THE AMAZING EPIC IRAN exhibition currently on at London’s Victoria and Albert Museum traces 5,000 years of history and culture and is the first in London for many years, the British Museum’s Forgotten Empire (2005) having covered only the ancient period. The importance of this great civilisation is so significant that this is an almost impossible task, but the sheer wonder of the items in the exhibition makes it a well calculated risk. The catalogue is essential reading, not just to allow time to study the objects in more detail but also because it discusses many items currently in Iran which were intended to be displayed but could not, reminding us of today’s global tensions.
The early rooms are an immediate reminder of Iranian culture that was so sophisticated even at an early date. The figurine of a man, on loan from the Metropolitan Museum of Art in New York, is a small bronze statue of under 20cm. He is wearing a cap with ibex horns and has a bird of prey around his shoulders and unforgettable curled toes. It is a striking figure by any standards, but more so when one reads it is dated 3200-2900 BCE.
The rooms which fascinated me most were the pre- Islamic ones which covered the great Persian Empire of the Achaemenids (circa 550-330 BCE) and the Sassanians, which show how this great culture impacted the West and the East, and the world in general. Stretching from Egypt in the West to Pakistan in the East, this was one of the earliest of empires.
The rise of this empire features in two great Western traditions, namely the Bible and the classical world. The fall of Babylon under the founder, Cyrus the Great, is told in the Biblical story of Belshazzar’s feast, also known as “the writing on the wall”, now an everyday phrase. At the feast, writing appeared on the wall which Daniel interpreted as god’s displeasure, predicting that the Persians and Medes would take the city. Under Cyrus, the Jews who were captive in the city were then able to return to Jerusalem and rebuild the temple. For this, Cyrus is regarded as anointed by god. (Many may know this episode from Boney M’s song, “By the rivers of Babylon”.)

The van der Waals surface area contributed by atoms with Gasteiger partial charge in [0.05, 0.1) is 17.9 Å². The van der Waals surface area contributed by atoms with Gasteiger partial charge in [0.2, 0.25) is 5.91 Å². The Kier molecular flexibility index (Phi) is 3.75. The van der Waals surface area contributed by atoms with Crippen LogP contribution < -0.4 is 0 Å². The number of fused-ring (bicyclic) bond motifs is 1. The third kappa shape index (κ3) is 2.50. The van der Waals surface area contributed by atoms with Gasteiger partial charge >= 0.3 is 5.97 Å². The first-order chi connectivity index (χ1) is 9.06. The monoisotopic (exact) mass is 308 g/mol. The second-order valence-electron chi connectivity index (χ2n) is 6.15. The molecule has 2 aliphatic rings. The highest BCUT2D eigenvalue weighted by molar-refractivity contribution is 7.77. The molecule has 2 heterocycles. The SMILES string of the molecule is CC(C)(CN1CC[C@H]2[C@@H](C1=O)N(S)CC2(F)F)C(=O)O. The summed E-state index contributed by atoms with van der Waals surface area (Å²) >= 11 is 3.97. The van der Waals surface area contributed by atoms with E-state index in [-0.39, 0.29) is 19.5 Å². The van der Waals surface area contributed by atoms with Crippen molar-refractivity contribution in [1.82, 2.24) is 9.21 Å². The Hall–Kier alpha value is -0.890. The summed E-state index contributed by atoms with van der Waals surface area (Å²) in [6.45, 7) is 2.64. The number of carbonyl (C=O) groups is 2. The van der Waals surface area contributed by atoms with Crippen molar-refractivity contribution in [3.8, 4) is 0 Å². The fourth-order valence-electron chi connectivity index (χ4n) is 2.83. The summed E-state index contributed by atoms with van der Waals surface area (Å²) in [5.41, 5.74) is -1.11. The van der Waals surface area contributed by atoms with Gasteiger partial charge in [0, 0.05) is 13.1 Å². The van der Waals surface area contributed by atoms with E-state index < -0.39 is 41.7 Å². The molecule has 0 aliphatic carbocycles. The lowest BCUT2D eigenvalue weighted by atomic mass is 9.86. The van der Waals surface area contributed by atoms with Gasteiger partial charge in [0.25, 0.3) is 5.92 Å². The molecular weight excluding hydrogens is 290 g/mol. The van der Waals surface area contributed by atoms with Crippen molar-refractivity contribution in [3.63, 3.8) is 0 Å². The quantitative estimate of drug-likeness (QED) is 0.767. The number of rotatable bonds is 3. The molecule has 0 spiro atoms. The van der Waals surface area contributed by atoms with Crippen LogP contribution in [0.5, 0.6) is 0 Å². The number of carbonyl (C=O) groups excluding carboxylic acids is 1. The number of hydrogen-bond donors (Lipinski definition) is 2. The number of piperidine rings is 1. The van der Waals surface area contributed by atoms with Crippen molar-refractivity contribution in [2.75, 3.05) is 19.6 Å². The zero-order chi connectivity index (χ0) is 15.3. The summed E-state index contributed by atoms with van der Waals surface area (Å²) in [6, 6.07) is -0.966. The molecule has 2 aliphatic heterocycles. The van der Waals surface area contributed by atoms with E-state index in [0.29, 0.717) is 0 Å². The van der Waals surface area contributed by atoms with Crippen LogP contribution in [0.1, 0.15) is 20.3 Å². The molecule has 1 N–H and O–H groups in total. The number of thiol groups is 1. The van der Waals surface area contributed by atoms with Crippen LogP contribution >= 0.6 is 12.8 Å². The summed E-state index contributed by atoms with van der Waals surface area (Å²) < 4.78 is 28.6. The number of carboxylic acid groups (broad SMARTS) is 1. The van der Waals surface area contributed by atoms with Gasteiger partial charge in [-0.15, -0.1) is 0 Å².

The names of the Achaemenid emperors Cyrus, Darius and Xerxes are familiar in the West as figures in the history of Greece. (An excellent and highly readable account is Tom Holland’s book Persian Fire, 2005.) When we studied Greek at school in the 1970s, two authors we read engaged with the Persians. The first was Herodotus 484-425 BCE, whose Histories discusses the Persian Wars, including the battles of Marathon, Thermopylae and Salamis. The other was Xenophon (circa 430-354), an Athenian soldier who fought in Cyrus the Younger’s campaign to capture Babylon in 401 BCE. His works, the Anabasis, about his campaign, and the Cyropaedia, concerning Cyrus, inspired Alexander the Great in his campaigns in Iran (and, of course, in India).
Iran has shaped the history of the West, as the Persians were defined as ‘the Other’. The Persian Wars represented the defeat of barbarianism and tyranny, marking the founding of Western democracy. This exhibition shows the other side of the story and that the Persians were far from barbarians, but a great empire with a highly developed civilisation.
The Achaemenid emperors’ names are familiar in India today among the Zoroastrian community. Although it seems that there was an early form of Zoroastrianism under them, with mentions of Ahura Mazda and, later, Mithra and Anahita, it was under the Sassanians (224 CE to the Arab conquests of 651 CE) that Zorastrianism was established and the Avesta compiled.
Wadia Movietone is remembered for JBH Wadia’s films starring ‘fearless Nadia’, while Homi Wadia later made many popular mythologicals
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I took my special paper as an undergraduate in Avestan, the language used in the holy text of the teaching of Zarathushtra. This includes the Yasna, and the Gathas, the seventeen hymns composed by Zarathushtra himself. One of the manuscripts on display of the Avesta dates to 1647 and was donated by Burjorji Sorabji Ashburner of Bombay to the Royal Society of London, and now in the British Library. (Many will remember the wonderful exhibition, The Everlasting Flame, about the religion and culture which first showed at SOAS University of London eight years ago before travelling to Delhi three years later.)